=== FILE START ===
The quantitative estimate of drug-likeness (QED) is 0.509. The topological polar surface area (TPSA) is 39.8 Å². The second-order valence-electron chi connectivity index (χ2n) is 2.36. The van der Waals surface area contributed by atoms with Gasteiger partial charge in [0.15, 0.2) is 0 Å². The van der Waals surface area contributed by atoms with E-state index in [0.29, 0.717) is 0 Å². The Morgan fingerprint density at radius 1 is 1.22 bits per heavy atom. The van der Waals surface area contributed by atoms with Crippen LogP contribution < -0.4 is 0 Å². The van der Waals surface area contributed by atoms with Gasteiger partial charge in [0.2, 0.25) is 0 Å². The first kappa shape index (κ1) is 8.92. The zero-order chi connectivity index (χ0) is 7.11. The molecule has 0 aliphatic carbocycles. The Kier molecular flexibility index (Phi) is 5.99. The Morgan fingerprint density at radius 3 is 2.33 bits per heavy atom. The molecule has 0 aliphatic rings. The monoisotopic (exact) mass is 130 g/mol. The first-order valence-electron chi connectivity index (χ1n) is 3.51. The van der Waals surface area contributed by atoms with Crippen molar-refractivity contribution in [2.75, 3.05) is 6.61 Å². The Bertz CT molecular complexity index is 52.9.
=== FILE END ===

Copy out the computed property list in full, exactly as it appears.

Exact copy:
The quantitative estimate of drug-likeness (QED) is 0.509. The topological polar surface area (TPSA) is 39.8 Å². The second-order valence-electron chi connectivity index (χ2n) is 2.36. The van der Waals surface area contributed by atoms with Gasteiger partial charge in [0.15, 0.2) is 0 Å². The van der Waals surface area contributed by atoms with E-state index in [0.29, 0.717) is 0 Å². The Morgan fingerprint density at radius 1 is 1.22 bits per heavy atom. The van der Waals surface area contributed by atoms with Crippen LogP contribution < -0.4 is 0 Å². The van der Waals surface area contributed by atoms with Gasteiger partial charge in [0.2, 0.25) is 0 Å². The first kappa shape index (κ1) is 8.92. The zero-order chi connectivity index (χ0) is 7.11. The molecule has 0 aliphatic carbocycles. The Kier molecular flexibility index (Phi) is 5.99. The Morgan fingerprint density at radius 3 is 2.33 bits per heavy atom. The molecule has 0 aliphatic rings. The monoisotopic (exact) mass is 130 g/mol. The first-order valence-electron chi connectivity index (χ1n) is 3.51. The van der Waals surface area contributed by atoms with Crippen molar-refractivity contribution in [2.75, 3.05) is 6.61 Å². The Bertz CT molecular complexity index is 52.9.